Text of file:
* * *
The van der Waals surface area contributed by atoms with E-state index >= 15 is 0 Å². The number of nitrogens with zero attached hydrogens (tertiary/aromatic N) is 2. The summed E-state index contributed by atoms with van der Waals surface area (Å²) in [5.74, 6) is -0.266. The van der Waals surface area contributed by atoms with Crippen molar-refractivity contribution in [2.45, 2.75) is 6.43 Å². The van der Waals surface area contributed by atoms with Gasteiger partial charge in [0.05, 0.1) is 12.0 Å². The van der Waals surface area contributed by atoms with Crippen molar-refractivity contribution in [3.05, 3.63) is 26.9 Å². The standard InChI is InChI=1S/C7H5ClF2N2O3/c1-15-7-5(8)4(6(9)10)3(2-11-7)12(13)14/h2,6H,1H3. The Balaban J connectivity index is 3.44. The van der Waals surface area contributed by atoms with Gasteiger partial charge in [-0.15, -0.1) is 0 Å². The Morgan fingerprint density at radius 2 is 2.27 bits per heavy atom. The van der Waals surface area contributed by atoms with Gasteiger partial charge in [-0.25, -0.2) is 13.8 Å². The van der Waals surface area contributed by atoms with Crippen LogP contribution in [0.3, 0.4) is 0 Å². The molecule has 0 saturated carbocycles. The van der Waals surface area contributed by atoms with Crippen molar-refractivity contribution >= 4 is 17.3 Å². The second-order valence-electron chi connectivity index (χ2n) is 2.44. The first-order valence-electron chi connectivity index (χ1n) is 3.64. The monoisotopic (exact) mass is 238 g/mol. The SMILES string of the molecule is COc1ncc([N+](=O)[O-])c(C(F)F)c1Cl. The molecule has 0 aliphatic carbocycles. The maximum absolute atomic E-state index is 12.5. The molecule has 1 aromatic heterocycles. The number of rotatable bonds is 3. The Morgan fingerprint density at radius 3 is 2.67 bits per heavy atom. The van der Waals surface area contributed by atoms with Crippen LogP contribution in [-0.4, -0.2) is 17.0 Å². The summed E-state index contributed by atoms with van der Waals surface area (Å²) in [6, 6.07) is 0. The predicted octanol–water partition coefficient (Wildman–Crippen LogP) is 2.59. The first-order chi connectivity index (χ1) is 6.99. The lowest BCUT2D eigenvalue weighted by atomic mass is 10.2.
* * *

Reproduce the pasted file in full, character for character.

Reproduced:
The van der Waals surface area contributed by atoms with E-state index >= 15 is 0 Å². The number of nitrogens with zero attached hydrogens (tertiary/aromatic N) is 2. The summed E-state index contributed by atoms with van der Waals surface area (Å²) in [5.74, 6) is -0.266. The van der Waals surface area contributed by atoms with Crippen molar-refractivity contribution in [2.45, 2.75) is 6.43 Å². The van der Waals surface area contributed by atoms with Gasteiger partial charge in [0.05, 0.1) is 12.0 Å². The van der Waals surface area contributed by atoms with Crippen molar-refractivity contribution in [3.05, 3.63) is 26.9 Å². The standard InChI is InChI=1S/C7H5ClF2N2O3/c1-15-7-5(8)4(6(9)10)3(2-11-7)12(13)14/h2,6H,1H3. The Balaban J connectivity index is 3.44. The van der Waals surface area contributed by atoms with Gasteiger partial charge in [-0.15, -0.1) is 0 Å². The Morgan fingerprint density at radius 2 is 2.27 bits per heavy atom. The van der Waals surface area contributed by atoms with Gasteiger partial charge in [-0.25, -0.2) is 13.8 Å². The van der Waals surface area contributed by atoms with Crippen LogP contribution in [0.3, 0.4) is 0 Å². The molecule has 0 saturated carbocycles. The van der Waals surface area contributed by atoms with Crippen molar-refractivity contribution >= 4 is 17.3 Å². The second-order valence-electron chi connectivity index (χ2n) is 2.44. The first-order valence-electron chi connectivity index (χ1n) is 3.64. The monoisotopic (exact) mass is 238 g/mol. The SMILES string of the molecule is COc1ncc([N+](=O)[O-])c(C(F)F)c1Cl. The molecule has 0 aliphatic carbocycles. The maximum absolute atomic E-state index is 12.5. The molecule has 1 aromatic heterocycles. The number of rotatable bonds is 3. The Morgan fingerprint density at radius 3 is 2.67 bits per heavy atom. The van der Waals surface area contributed by atoms with Crippen LogP contribution in [-0.4, -0.2) is 17.0 Å². The summed E-state index contributed by atoms with van der Waals surface area (Å²) in [6, 6.07) is 0. The predicted octanol–water partition coefficient (Wildman–Crippen LogP) is 2.59. The first-order chi connectivity index (χ1) is 6.99. The lowest BCUT2D eigenvalue weighted by atomic mass is 10.2.